Their Welcome Home GWOT Heroes program supports events for returning soldiers, airmen and their families, and also provides Memorial Services, Wounded Warrior Social and a variety of other programs. Be sure to visit their website at www.thehomefrontcares.org  or contact them at:  719 447-3838

DorothyGrandbois 197x300 VeteransPost Traumatic Stress Disorder and Native American Veterans

The Story of  “V.” illustrates the long term effects of combat, combined with historical trauma experienced by many Native Americans.  (This article, written in 2004, focuses on Viet Nam Era combat related PTSD…see the other resources on legacy of the boarding schools and intergenerational trauma in the CSIC Library.)

Impact of PTSD on families 

Traditional ceremonies for helping Native Americans returning from combat.

Native American Women veterans and PTSD :  visit the photographic exhibit depicting the lives of two Native American women and their struggle to heal from their experiences in combat.

(Dorothy Grandbois, Turtle Mountain Chippewa)

Additional information on post traumatic stress and combat can be found at the Veterans Administration website.

Horses for Heroes–Pikes Peak Therapeutic Riding Center:  Provides therapeutic instruction for veterans recovering from traumatic injuries.  Horseback riding assists in the rehabilitative needs of recovery from brain injuries, amputations, dimished sight and other conditions.  Therapeutic riding contributes to the development of self confidence and healing.

Veterans Benefits (including Education)

Be sure to visit the Veterans Administration to take advantage of VA benefits.

Chapter 30 (Montgomery GI Bill) :  The MGIB program provides up to 36 months of education benefits. This benefit may be used for degree and certificate programs, flight training, apprenticeship/on-the-job training and correspondence courses. Remedial, deficiency, and refresher courses may be approved under certain circumstances. Generally, benefits are payable for 10 years following your release from active duty. This program is also commonly known as Chapter 30.                                     (Be sure to check the link to the website for more specific information.)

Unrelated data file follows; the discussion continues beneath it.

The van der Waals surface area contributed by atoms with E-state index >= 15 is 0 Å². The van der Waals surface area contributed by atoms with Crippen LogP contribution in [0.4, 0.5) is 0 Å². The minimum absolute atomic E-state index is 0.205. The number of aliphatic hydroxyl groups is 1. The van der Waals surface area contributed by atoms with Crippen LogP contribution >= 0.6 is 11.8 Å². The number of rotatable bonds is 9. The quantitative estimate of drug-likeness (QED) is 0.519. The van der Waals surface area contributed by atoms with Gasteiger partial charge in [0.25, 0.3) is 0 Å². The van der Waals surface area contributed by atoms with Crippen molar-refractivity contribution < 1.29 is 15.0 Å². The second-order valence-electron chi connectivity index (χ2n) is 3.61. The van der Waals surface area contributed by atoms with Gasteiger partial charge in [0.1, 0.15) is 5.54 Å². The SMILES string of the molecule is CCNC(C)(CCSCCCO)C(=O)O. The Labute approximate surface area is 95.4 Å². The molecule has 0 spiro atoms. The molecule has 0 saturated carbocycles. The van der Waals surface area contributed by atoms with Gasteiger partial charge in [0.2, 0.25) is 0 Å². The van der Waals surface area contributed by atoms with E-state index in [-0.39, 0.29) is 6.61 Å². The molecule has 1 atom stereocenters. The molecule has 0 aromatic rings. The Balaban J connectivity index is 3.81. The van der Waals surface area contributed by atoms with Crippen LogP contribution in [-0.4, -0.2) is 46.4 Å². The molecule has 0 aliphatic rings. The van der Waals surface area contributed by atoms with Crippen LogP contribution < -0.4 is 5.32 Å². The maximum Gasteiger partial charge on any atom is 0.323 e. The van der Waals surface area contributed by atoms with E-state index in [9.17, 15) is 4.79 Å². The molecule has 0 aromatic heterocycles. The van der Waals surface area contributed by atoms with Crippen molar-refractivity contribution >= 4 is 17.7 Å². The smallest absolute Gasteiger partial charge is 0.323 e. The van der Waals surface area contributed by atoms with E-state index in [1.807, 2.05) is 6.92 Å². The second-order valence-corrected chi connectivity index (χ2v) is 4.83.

The Post-9/11 GI Bill provides financial support for education and housing to individuals with at least 90 days of aggregate service on or after September 11, 2001, or individuals discharged with a service-connected disability after 30 days. You must have received an honorable discharge to be eligible for the Post-9/11 GI Bill.                                                                                    (Be sure to visit the website and also check with the VA office at the school you wish to attend to determine what the exact benefits for your situation would be.)

 The Department of Veterans Affairs and the Indian Health Services have signed an agreement (Oct 10, 2010) to work more closely to gether to expand the capacity of the VA to serve veterans and their families in their local tribal communities. The agreement outlines the intent of increasing available services, improving the delivery of care by sharing programs, developing new models of care using the latest technologies, providing culturally competent care for beneficiaries, and increasing the quality of care though training and workforce development.

The Pikes Peak Library District has a page listing links to many resources for veterans

Please check the Warrior Down program at White Bison, Inc.  See the pamphlet for information about implementing a program for Veterans in your community.  Training for the Medicine Wheel and 12 Steps and Warrior Down can be found at the National Wellbriety Training Institute.  If you have additional resources or information to add to this page, please leave a message below.